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A Dummy's Puppet's Ramblings - from Chip Martin
Mannequin American views and guidelines on marketing/PR trends, news from the world of puppets and ventriloquism, bits of humor and other interesting but useless information. I post every Tuesday and Friday.
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April 2008 - Posts

Communicate Through Puppets

A Dummy's Puppet's Ramblings - from Chip Martin, Puppet (Mannequin American views and guidelines on marketing/PR trends plus bits of humor and interesting but useless information.)

You People Need to Get a Life
Over 10 billion online videos were viewed in February - up 66% from 2007.  That's right; nearly 135 million U.S. internet users spent an average of 204 minutes per person viewing online video in February. Come on people, haven't you got anything better to do? (By the way, click here to see one of Dale's puppet videos on YouTube.)

Puppets Before People

  According to a Civil Defense film from the fifties, this marionette cow could survive a nuclear attack.

Speaking of watching online videos, this one is worth a gaze.  Seriously, it'll make you laugh. Regular readers of this blog know that I often point out how puppets can be used as communication tools for all kinds of things. In the case of this old American Civil Defense film from the Cold War, puppets are used to educate the public about the dangers nuclear war and radiation pose to farm animals and how to protect those animals during a nuclear attack. 

I don't know if it's hysterically funny, poignant, or scary that the film recommends stacking hay against your barn to protect your herd of marionette cows.  It also advises, "Shelter your livestock; then seek shelter yourself." PETA would be proud that Civil Defense put animal safety ahead of human safety.

More Than Annoying
A recent study revealed that drivers who talk on cell phones travel an average of 2 miles an hour slower than non-chatters and make others' commute times 5% to 10% longer.

Marketing in the Sky

Now you can make "clouds" in the shapes of, well, anything. The clouds are actually a mixture of soap-based foams and lighter-than-air gases.

"Flogos" uses re-purposed artificial snow machines to generate the floating ads and messages. The machines can pop one Flogo out every 15 seconds, flooding the air with foamy peace signs or whatever shape a client desires. Renting the machine for a day starts at $2,500.

The Flogos are about two feet long and nearly a foot thick, and generally last anywhere from a few minutes to an hour, depending on conditions in the atmosphere. They float to heights of 300 to 500 feet, though they can rise up to 20,000 feet.  Flogos are reportedly environmentally friendly and "just evaporate in the air." Click here to see the machine work its magic.

Happy Birthday
Belated birthday greetings to Adelia Detweiler.

Why Writing Marketing Copy is Becoming More Difficult
As you compose copy for marketing materials, you'll think you have made your ideas perfectly clear. You spent 14 hours on that lengthy article describing your fascinating new product. You followed up with a 12-part series on your blog and an auto-responder sequence of 20 emails.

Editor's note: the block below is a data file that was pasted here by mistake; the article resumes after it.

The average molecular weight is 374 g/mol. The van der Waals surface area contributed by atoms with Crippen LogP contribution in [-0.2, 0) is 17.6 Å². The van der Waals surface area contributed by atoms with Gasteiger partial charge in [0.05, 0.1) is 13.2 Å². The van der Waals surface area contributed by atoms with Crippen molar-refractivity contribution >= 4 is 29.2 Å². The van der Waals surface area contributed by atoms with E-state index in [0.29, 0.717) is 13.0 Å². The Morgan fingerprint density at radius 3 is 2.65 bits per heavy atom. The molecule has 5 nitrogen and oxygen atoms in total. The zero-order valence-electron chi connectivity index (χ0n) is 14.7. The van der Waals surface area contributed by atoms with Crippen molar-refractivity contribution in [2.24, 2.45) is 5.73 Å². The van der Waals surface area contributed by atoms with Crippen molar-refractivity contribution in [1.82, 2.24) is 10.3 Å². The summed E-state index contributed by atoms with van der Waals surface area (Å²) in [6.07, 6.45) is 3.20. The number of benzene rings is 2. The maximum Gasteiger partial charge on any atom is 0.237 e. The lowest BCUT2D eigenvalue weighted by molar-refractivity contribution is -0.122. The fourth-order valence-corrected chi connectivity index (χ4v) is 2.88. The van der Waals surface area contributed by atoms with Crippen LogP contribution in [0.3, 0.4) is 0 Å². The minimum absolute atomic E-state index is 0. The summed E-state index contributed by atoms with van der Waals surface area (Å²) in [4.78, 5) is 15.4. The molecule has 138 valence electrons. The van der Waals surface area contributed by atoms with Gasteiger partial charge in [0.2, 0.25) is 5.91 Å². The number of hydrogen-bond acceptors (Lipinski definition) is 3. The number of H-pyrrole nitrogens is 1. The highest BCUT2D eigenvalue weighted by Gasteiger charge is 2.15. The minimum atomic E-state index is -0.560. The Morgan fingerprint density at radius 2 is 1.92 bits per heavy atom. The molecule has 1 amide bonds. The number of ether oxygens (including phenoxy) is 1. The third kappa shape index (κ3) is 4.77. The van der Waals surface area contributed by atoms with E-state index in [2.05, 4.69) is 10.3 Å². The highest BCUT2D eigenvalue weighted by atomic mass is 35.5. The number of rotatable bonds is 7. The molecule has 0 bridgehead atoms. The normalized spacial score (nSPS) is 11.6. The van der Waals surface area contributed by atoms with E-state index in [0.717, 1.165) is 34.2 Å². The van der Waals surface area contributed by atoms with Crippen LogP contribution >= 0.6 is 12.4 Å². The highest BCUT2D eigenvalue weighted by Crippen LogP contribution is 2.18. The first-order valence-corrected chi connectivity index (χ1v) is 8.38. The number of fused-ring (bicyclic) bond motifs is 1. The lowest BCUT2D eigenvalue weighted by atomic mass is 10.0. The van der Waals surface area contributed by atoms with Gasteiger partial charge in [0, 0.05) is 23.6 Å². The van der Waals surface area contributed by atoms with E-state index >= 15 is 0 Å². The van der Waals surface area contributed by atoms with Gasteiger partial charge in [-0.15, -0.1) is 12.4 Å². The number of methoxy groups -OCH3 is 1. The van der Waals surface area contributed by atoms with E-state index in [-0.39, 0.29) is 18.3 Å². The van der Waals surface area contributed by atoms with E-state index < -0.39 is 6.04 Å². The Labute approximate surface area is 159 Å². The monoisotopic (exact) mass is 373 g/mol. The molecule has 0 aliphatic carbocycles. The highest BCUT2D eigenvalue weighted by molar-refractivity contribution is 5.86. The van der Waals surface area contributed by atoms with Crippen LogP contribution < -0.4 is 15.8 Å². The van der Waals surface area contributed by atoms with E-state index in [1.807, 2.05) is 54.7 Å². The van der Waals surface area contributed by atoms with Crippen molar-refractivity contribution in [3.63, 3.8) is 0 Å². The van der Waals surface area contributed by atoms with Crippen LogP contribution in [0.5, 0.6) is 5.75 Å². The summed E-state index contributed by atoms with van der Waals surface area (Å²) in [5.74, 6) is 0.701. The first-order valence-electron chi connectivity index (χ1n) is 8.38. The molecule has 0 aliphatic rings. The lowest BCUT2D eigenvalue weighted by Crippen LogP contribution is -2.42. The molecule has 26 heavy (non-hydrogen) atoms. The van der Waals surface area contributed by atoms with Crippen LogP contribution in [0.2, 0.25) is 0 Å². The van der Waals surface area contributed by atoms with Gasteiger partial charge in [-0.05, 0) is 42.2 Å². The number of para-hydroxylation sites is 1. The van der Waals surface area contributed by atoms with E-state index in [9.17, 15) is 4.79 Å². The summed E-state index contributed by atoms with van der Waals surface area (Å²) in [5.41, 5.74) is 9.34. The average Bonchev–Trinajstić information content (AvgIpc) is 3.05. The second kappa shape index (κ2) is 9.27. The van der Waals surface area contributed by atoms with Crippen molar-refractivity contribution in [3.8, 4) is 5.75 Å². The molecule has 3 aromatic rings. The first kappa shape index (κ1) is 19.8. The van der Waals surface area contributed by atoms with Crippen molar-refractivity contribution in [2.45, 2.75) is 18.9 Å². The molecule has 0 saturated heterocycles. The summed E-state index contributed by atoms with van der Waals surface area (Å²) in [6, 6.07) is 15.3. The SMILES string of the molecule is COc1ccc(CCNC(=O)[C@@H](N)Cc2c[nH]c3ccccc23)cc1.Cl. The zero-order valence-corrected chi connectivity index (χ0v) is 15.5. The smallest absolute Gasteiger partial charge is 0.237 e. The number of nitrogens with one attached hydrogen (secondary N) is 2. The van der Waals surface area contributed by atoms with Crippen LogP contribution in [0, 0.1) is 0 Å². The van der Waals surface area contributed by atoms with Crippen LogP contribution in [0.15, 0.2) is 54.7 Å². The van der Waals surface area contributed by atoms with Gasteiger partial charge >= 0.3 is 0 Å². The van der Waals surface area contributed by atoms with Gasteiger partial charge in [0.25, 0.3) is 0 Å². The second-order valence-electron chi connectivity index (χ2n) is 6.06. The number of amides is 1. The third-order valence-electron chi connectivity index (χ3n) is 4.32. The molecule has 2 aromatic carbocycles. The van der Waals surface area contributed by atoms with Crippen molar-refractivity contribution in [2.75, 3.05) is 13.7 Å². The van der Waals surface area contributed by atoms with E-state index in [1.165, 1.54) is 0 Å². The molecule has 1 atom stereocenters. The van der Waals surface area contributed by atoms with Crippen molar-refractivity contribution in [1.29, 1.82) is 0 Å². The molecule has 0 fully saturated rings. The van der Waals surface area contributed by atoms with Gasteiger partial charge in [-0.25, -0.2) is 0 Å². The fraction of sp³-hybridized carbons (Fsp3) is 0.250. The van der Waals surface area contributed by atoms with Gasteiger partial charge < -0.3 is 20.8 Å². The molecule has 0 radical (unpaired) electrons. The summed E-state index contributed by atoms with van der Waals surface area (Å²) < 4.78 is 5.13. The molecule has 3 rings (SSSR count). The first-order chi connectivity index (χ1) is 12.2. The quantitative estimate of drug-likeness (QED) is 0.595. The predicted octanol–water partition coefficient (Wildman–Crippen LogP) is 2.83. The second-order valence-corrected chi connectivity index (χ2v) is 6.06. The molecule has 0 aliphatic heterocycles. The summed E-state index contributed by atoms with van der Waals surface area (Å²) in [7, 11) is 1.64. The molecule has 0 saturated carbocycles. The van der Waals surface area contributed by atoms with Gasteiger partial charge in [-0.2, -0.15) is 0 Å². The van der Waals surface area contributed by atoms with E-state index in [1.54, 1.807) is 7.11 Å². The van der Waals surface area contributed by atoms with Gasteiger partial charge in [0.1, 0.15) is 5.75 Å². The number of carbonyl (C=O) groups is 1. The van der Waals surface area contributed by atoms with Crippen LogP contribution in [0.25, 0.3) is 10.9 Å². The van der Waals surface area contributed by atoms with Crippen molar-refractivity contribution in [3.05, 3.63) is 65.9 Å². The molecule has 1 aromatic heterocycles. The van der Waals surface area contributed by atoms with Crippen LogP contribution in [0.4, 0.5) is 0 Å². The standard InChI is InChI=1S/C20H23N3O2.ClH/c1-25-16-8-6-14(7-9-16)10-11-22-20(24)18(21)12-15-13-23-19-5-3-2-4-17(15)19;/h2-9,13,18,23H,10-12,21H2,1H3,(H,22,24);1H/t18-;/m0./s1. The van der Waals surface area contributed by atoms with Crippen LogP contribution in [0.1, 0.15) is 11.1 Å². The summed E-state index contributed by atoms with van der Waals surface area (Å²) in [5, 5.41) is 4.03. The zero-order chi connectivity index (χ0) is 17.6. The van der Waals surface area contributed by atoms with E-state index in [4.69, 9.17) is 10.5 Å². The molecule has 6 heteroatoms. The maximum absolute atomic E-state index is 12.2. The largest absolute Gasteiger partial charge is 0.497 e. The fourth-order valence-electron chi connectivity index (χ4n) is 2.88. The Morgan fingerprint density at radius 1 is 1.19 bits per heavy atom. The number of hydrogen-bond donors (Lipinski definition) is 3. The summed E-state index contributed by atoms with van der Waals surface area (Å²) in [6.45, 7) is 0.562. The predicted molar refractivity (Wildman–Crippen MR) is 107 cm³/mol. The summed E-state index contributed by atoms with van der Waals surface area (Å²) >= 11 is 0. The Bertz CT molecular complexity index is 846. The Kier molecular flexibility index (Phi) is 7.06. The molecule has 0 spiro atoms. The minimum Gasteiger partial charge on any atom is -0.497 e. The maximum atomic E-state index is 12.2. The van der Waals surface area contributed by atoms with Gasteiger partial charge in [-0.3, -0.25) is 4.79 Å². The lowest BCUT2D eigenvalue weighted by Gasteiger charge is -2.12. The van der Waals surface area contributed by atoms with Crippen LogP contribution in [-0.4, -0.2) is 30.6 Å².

To you, any moron can see what to do next. A reader of your materials should click through to contact you, or buy your product or find a dealer, or whatever it is you want them to do.

The reality isn't very inspiring. A prospect found one of your posts (maybe #3 out of that carefully planned series of 12) on StumbleUpon and spent 30 seconds skimming the subheads. He read the first sentence twice because he thought it was funny. Then he skipped down and read part of the last paragraph.

Then his boss came up behind him and your prospect astutely brought up a spreadsheet to look like he was working on an overdue report. An hour later, your prospect's cousin sent another link to YouTube, and he spent 20 minutes surfing videos of dogs drinking beer. Then he wrapped up that overdue report while eating a bag of Fritos and catching up on email. Four minutes before he shut down for the day, he noticed your post again. So he read your first paragraph and one of the sections that looked kind of interesting.  I don't know what he did next ... it depends how good your copy was.

Readers of your marketing copy are not dumb. But they do have a lot of other things competing for their attention. So no, your prospect is not going to know what to do next or why unless you spell it out with painful clarity. And spell it out often ... over and over again.

While marketing messages should reinforce and build on previous marketing messages, they also need to be able to stand on their own and repeat your key messages which are typically "Why should your prospect care?" and "What do you want them to do next?"

How Do You Market "Trust?"

A Dummy's Puppet's Ramblings - from Chip Martin, Puppet
(Mannequin American views and guidelines on marketing/PR trends plus bits of humor and interesting but useless information.)

This Kid Could be a Fireman ... Sorry, I Mean "Firefighter"

    Here's one of three really funny ads from Huggies. Okay, maybe it's just funny to guys and puppets ... but the ad does a good, attention-getting job of demonstrating how Huggies can handle even the strongest of infants. Let me know if it makes you laugh out loud.